All carbohydrates are divided into simple, or monosaccharides, and complex, or polysaccharides. Of monosaccharides, ribose, deoxyribose, glucose, fructose, and galactose are of the greatest importance for living organisms.
Di- and polysaccharides are formed by combining two or more monosaccharide molecules. So, sucrose (cane sugar), maltose (malt sugar), lactose (milk sugar) are disaccharides formed as a result of the fusion of two monosaccharide molecules. In their properties, disaccharides are close to monosaccharides. For example, both are buried in water and have a sweet taste.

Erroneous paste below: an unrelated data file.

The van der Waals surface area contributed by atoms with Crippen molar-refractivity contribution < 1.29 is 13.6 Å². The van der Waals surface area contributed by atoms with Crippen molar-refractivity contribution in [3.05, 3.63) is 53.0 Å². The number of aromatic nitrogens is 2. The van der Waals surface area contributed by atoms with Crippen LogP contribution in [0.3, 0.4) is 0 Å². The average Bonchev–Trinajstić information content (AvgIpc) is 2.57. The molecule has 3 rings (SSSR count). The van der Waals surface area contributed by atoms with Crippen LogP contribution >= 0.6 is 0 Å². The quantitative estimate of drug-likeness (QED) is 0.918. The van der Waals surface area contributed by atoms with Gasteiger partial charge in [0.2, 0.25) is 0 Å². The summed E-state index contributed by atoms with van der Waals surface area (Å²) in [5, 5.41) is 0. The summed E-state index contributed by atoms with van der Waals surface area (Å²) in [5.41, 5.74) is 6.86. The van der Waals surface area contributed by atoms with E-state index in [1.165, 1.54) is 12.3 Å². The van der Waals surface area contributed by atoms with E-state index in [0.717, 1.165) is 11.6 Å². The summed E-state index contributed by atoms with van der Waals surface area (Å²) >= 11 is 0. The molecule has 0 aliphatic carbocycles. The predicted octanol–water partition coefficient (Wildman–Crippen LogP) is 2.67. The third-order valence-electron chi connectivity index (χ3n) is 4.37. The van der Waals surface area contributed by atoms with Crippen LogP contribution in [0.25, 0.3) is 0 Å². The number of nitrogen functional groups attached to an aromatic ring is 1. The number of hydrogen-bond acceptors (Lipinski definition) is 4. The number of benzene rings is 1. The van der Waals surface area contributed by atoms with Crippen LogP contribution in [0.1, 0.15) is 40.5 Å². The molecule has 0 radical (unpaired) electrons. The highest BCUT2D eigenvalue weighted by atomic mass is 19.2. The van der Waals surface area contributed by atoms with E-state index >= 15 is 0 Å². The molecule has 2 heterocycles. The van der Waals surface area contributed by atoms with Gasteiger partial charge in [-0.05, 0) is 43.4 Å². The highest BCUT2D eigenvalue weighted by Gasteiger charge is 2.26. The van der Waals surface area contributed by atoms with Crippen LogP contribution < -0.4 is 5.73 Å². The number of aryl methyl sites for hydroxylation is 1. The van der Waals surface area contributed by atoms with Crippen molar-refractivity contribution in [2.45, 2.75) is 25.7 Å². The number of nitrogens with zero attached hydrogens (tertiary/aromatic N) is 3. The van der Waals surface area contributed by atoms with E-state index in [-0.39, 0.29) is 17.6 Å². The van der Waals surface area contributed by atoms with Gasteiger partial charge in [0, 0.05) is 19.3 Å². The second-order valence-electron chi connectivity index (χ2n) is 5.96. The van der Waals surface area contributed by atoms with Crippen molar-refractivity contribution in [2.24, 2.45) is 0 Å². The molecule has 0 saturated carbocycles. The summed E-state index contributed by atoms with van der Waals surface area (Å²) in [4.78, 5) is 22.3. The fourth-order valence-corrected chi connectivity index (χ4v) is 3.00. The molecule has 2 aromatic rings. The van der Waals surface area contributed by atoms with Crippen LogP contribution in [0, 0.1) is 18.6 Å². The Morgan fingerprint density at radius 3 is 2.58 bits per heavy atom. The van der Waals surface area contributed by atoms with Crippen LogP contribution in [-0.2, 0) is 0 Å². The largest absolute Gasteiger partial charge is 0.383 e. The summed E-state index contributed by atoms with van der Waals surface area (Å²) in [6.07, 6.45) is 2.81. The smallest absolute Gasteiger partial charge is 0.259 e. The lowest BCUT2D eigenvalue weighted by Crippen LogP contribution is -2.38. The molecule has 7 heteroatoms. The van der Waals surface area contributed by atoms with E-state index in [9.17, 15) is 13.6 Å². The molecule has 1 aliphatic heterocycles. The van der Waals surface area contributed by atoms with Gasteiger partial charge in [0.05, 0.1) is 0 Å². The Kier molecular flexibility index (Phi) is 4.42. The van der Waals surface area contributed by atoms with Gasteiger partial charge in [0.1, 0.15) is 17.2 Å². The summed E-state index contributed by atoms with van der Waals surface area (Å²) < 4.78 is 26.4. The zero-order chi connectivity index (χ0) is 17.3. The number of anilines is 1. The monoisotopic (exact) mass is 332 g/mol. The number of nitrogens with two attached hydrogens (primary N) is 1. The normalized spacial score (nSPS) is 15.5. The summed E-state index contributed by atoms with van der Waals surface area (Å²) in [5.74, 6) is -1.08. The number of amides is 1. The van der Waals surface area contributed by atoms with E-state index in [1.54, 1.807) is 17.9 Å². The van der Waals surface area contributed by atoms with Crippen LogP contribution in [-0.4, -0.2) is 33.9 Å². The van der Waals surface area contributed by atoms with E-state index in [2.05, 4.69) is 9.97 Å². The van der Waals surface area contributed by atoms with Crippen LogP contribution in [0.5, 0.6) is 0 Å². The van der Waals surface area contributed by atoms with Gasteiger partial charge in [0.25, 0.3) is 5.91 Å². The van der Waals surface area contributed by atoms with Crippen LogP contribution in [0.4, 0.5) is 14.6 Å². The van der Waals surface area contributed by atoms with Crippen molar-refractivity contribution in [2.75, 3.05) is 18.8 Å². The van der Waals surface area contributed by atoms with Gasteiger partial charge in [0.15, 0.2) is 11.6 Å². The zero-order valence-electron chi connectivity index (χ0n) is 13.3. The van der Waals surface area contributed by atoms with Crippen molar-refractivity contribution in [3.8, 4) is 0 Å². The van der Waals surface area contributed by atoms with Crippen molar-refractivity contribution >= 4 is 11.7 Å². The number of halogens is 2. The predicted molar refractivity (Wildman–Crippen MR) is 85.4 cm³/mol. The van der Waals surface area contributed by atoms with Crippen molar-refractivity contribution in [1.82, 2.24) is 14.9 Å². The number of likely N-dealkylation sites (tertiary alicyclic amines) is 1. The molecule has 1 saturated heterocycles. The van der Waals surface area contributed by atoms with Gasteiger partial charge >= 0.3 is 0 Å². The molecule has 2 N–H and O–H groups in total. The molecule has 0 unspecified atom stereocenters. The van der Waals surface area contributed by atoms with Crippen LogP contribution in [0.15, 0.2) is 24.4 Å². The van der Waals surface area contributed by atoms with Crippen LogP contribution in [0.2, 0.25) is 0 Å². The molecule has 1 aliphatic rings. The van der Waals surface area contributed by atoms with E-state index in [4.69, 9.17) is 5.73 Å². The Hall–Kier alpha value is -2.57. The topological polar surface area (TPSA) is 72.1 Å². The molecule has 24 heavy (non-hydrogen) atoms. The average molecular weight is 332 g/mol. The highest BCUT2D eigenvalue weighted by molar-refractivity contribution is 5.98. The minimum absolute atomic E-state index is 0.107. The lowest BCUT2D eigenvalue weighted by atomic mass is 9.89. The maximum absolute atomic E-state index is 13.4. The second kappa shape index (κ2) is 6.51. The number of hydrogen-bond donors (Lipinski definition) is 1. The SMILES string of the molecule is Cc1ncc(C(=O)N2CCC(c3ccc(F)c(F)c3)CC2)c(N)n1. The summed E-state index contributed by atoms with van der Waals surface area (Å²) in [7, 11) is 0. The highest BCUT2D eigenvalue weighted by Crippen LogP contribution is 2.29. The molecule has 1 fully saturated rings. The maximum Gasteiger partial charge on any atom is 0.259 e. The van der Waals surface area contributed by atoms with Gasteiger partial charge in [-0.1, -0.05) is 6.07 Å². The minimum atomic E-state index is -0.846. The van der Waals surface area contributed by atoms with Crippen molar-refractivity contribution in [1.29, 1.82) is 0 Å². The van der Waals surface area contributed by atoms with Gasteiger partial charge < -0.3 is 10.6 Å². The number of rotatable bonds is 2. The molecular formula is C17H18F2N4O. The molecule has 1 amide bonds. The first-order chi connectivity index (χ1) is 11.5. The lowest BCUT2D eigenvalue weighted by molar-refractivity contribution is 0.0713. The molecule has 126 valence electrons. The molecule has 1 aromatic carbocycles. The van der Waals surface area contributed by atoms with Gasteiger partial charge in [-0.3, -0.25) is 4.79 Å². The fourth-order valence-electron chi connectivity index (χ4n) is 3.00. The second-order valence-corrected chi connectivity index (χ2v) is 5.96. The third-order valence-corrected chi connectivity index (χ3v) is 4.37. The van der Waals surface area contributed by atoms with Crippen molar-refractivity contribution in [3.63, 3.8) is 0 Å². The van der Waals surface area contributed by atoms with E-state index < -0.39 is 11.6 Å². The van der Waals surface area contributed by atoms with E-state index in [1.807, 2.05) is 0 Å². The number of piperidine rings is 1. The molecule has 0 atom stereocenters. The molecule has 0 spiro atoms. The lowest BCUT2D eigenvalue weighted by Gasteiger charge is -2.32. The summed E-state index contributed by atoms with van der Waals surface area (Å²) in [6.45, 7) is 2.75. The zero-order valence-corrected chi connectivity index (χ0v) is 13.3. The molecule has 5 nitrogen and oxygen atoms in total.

Polysaccharides are composed of a large number of monosaccharides. These include starch, glycogen, cellulose, chitin, etc. With an increase in the number of monomers, the solubility of polysaccharides decreases and the sweet taste disappears.
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